A third elderly acquaintance, with interstitial cystitis, has seen a urologist on three occasions, totaling approximately 20 minutes, was never examined, and on each occasion was prescribed antibiotics purely on the basis of a questionable, voided urine culture. Never did she receive an explanation of her condition, or its long term implications, or was cystoscopy suggested. I finally accessed her literature relative to the condition from the Mayo Clinic via Google.
Where I live, obtaining an appointment with a dermatologist may well take several months. Yet, the opponents of decent health care in the United States continue to spread the myth that ours is “the best system in the world” and that in other nations you can expect long waits to get an appointment — which is most likely to be true only if you are seeking a specific physician at a major institution. Currently the U.S. Chamber of Commerce is in the forefront of the lies and deceit industry, joining the Health Insurance industry in promulgating ad after ad on television, and a large percentage of the unsophisticated American public tends to confuse this promotional material with factual information.
Last Thursday, Nov. 5, we saw a well choreographed demonstration in Washington, with thousands of the uninformed and misinformed brought in on busses and provided with placards which they frequently did not understand, and all this was paid for by institutions associated with the health insurance industry. In addition the mainstream TV programs continue to provide panels of talking heads to discuss health care, most of them provided by the conservative think tanks.
The other clever maneuver of the insurance industry is to incite the anti-abortion lobby and get them aligned against decent health care. These folks, who are interested primarily in ovocysts, and not in children once born, rail against decent health care as if the whole plan was devised as a scheme to provide abortions for the poor — when the Hyde Amendment already makes it illegal to use federal funds to provide abortions. The opponents of decent care for all Americans are stooping to any ruse or deceit, as evidenced by the ads espousing Medicare Advantage as “good health care,” to influence the ill informed, culpable American public.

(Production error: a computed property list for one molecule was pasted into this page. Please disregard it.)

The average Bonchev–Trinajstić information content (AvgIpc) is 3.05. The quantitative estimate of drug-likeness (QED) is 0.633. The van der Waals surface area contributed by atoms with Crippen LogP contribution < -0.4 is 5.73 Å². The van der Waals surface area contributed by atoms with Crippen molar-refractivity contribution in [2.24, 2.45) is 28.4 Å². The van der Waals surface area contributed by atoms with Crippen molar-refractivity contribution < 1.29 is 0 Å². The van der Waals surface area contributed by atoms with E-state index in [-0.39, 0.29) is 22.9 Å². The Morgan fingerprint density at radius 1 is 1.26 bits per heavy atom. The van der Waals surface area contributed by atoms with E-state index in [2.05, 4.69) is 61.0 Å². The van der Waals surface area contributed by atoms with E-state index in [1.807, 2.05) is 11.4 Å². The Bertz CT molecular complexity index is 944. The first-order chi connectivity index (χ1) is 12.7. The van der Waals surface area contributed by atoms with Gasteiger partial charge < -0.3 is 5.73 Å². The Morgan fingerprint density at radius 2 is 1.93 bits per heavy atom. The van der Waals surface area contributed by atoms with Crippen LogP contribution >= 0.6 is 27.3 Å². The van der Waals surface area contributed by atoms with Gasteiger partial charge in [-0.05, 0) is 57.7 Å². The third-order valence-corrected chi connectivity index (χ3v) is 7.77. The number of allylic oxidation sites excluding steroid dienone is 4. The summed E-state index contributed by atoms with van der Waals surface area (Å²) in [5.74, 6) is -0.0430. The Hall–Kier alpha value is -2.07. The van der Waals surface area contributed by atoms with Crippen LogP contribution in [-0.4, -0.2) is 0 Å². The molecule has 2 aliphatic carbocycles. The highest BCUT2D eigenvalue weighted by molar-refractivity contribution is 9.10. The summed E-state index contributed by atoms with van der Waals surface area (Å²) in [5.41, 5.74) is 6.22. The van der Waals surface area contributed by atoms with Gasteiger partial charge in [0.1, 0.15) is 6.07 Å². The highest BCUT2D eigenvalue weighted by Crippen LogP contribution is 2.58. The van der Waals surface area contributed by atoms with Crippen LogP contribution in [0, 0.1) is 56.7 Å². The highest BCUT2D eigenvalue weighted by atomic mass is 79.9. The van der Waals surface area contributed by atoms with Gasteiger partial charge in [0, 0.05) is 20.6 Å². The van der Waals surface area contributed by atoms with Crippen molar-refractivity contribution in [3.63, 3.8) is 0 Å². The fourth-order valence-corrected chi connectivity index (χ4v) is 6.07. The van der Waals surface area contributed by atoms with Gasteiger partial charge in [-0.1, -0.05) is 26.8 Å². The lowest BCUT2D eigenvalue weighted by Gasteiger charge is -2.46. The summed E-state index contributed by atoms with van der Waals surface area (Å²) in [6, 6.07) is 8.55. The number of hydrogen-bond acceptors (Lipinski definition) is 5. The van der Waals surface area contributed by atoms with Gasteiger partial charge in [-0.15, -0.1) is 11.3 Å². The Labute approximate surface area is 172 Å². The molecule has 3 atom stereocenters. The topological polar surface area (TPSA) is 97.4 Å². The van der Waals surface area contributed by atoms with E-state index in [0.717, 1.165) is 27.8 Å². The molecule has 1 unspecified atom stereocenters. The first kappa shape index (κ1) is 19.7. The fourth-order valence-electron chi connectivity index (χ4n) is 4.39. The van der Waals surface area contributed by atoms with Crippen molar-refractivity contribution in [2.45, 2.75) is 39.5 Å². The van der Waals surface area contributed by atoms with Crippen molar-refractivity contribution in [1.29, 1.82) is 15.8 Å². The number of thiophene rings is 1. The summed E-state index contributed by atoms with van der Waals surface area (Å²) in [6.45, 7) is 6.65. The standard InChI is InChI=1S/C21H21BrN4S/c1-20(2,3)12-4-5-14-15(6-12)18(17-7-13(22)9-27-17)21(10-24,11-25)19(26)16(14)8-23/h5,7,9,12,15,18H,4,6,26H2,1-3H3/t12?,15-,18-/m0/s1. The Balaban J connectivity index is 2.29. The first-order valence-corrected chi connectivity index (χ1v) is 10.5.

I write this on the eve of the intended House of Representatives vote on a bill for health care for all. Of course, we would hope that such bill would include the core features outlined by Health Care for America Now:
- A public health insurance option for all established by the federal government,
- One that is available to individuals and employers across the nation,
- Not merely a panel of private plans (such as FEHBP, the health insurance available to federal employees), and not limited to low income individuals,
- A government body, or independent entity established by government, sets policies and bears the risk for paying medical claims,
- May hire insurance companies, where efficient and appropriate, to handle administrative functions such as paying claims,
- Provides broad access to providers that meet defined participation standards,
- Consults with providers and nonpartisan experts to establish provider rates and develop and implement payment system reforms that promote quality care, prevention, and good management for chronic care,
- Operates separately from existing public programs such as Medicare, but may tap into their infrastructure (e.g. payment systems, claims processing, and appeals processes).
Further details cam be found here.
The next step, of course, is to try to inject some reason into the discussion in the Senate which appears at times to have abandoned any sense of logic. Take, for instance, the bizarre, suggestion that health care reform include coverage for “prayer treatment.” Odd that we in the United States will even suggest the commercialization of prayer! Next, maybe we should claim airfare to Lourdes as a “medical expense” when we file our income tax deductions.